"I am very ashamed and hurt," Khodorkovsky wrote. "Not because of these girls — the mistakes of youthful radicalism can be forgiven — but for the state, which is profaning our Russia with its complete and utter lack of conscience… We have been deprived of an honest and independent judiciary, of the opportunity to defend ourselves and to protect people from lawlessness."

"I don't know how the girls endure it," he added.


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The three Pussy Riot women were arrested after they voluntarily left the Cathedral of Christ the Savior in Moscow following their brief Feb. 21 performance, but police merely took down their names and quickly released them. Legal experts say that's probably how big city cops in almost any country would handle a minor disorder of that sort.

But two weeks later, after Mr. Putin was elected, police re-arrested the three women, threw them into prison — where they have been held for five months now — and the case against them was developed to show them as "extremists" whose performance was aimed at inflaming religious passions and challenging the foundations of Russia's social order.

"The decision-making process in Russia is non-transparent, so we can't say exactly why police changed their minds, but it's not hard to guess they were acting on orders from above," says Sergei Strokan, a columnist with the Moscow pro-business daily Kommersant.

"On the part of those who favor severe punishment for the women, there is a feeling that the Pussy Riot action is just the tip of the iceberg. Inside the system, there is a belief that these girls were not acting on their own," Mr. Strokan says.

"This is not Putin against three girls. This is a signal being sent out to all who challenge Putin," he adds.

The prosecution's indictment of the women maintains that the Pussy Riot members "inflicted substantial damage to the sacred values of the Christian ministry…infringed upon the sacramental mystery of the Church . . . [and] humiliated in a blasphemous way the age-old foundations of the Russian Orthodox Church."

Witnesses for the prosecution have dwelt mainly on how the Pussy Riot performance — which some of them viewed only on YouTube — deeply offended their religious sensibilities. Prosecutors have gone to great lengths to portray the women as alien types who despise Russian culture. When Judge Marina Syrova read investigative materials aloud in court, she stressed items such as the fact that defendant Nadezhda Tolokonnikova dropped out of school, and, when arrested, defendant Yekaterina Samutsevich "had on dirty jeans and dirty shoes [and] didn't have a trace of cosmetics on her face."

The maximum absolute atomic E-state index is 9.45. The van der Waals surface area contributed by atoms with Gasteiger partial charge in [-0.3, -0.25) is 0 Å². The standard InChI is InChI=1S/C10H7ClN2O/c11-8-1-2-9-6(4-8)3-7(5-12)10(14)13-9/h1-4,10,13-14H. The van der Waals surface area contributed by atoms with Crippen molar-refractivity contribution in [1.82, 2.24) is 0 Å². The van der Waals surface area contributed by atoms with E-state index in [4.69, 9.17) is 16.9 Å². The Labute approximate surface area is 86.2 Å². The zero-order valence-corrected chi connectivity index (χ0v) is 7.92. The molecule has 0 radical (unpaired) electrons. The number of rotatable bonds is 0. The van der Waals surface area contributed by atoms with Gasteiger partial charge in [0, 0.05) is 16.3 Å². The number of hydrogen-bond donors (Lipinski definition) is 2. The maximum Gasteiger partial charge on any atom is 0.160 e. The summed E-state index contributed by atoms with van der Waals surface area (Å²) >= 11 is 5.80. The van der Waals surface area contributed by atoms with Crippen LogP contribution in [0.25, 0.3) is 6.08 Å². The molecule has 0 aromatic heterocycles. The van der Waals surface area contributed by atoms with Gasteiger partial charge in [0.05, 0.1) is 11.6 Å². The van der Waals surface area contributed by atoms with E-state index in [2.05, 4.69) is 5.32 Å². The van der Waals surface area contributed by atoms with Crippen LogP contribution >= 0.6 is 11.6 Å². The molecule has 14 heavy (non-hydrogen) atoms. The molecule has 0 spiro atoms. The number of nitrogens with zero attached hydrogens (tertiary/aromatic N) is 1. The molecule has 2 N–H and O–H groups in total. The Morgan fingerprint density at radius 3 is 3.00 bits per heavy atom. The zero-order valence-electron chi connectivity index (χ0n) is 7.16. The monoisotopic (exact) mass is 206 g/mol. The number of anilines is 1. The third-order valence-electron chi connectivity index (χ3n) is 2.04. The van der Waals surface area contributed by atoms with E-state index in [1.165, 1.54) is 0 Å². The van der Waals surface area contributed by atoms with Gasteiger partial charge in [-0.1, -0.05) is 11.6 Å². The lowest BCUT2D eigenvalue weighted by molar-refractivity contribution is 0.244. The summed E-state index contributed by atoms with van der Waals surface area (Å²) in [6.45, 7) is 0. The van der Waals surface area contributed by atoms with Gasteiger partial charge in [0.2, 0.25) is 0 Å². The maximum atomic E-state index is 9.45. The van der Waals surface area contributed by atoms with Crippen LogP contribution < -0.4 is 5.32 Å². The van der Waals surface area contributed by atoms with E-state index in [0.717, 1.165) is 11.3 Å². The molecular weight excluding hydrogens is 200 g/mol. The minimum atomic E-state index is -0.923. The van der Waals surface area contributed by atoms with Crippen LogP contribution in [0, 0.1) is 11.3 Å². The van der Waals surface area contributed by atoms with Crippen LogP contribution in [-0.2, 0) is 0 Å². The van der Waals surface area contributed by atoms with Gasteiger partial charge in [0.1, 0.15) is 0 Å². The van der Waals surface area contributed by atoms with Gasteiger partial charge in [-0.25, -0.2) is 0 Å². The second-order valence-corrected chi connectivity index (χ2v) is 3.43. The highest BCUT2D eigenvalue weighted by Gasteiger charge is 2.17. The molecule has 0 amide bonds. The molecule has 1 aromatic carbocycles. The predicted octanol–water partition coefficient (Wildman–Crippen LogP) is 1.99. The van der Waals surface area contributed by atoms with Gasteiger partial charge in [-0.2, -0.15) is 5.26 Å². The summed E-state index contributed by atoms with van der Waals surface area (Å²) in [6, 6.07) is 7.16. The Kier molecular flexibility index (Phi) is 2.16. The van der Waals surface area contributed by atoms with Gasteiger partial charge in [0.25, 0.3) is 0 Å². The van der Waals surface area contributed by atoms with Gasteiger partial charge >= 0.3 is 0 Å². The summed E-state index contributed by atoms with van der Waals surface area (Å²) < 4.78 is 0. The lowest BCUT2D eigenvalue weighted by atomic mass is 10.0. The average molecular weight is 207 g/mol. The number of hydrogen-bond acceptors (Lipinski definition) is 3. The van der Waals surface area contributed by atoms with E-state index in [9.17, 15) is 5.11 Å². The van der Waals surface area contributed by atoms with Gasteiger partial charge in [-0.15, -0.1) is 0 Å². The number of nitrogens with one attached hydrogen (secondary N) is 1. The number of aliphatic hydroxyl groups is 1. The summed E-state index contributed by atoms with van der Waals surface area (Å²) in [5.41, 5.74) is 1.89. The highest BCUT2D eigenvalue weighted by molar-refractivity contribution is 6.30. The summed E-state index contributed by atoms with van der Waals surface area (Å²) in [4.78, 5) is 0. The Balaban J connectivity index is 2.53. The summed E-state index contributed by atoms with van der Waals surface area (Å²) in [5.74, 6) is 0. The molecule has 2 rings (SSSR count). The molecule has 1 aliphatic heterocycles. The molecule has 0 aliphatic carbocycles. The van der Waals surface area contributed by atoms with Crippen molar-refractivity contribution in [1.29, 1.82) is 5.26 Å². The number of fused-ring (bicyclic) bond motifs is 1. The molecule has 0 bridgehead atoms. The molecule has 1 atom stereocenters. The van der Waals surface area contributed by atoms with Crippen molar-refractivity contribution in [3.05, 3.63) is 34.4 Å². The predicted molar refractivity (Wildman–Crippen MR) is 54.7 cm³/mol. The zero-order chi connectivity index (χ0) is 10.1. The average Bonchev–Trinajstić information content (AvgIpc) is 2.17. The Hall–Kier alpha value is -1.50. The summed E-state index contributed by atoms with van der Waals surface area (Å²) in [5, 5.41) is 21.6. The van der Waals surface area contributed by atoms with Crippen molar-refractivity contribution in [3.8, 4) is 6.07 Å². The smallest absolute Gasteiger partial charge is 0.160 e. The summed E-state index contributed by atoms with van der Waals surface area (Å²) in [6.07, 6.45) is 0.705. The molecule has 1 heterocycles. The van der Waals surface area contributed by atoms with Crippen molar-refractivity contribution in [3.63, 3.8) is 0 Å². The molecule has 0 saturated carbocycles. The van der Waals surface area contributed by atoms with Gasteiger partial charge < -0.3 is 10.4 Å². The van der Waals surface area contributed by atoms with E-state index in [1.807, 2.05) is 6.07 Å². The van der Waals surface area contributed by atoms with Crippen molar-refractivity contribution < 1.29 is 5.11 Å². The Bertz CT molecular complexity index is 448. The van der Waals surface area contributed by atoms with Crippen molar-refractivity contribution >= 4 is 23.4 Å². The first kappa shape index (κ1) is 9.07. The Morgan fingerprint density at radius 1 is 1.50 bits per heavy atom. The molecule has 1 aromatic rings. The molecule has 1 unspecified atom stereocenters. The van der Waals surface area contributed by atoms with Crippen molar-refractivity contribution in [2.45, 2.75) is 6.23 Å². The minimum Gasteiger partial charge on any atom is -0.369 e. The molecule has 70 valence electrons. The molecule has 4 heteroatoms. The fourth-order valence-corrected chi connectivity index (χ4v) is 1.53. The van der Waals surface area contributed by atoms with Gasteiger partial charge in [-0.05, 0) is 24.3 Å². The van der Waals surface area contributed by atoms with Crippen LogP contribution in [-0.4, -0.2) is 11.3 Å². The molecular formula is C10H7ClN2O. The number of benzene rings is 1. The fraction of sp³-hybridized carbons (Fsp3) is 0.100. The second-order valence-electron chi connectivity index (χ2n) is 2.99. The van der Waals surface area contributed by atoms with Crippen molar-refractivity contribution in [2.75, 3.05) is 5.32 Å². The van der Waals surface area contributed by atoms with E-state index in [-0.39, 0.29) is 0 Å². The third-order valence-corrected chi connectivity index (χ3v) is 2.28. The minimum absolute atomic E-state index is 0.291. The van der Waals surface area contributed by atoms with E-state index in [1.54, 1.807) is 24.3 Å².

Defense lawyers have complained repeatedly about the judge's summary disqualification of defense witnesses and refusal to entertain the defendants' claim that they were acting out a political protest against Putin and not aiming to incite religious passions.

"I would like to emphasize the fact that, while at the Cathedral, we did not utter any insulting words towards the church, Christians, and G0d," writes Ms. Tolokonnikova in an essay posted on the Free Pussy Riot website.

"The words we spoke and our entire punk performance aimed to express our disapproval of a specific political event: the patriarch's support of Vladimir Vladimirovich Putin, who took an authoritarian and antifeminist course. Our performance contained no aggression towards the audience, but only a desperate desire to change the political situation in Russia for the better," she wrote.

"Our emotions and expressiveness came from that desire. If our passion appeared offensive to any spectators, we are sorry for that. We had no intentions to offend anyone. We wish that those, who cannot understand us, would forgive us. Most of all, we want people to hold no grudges against us."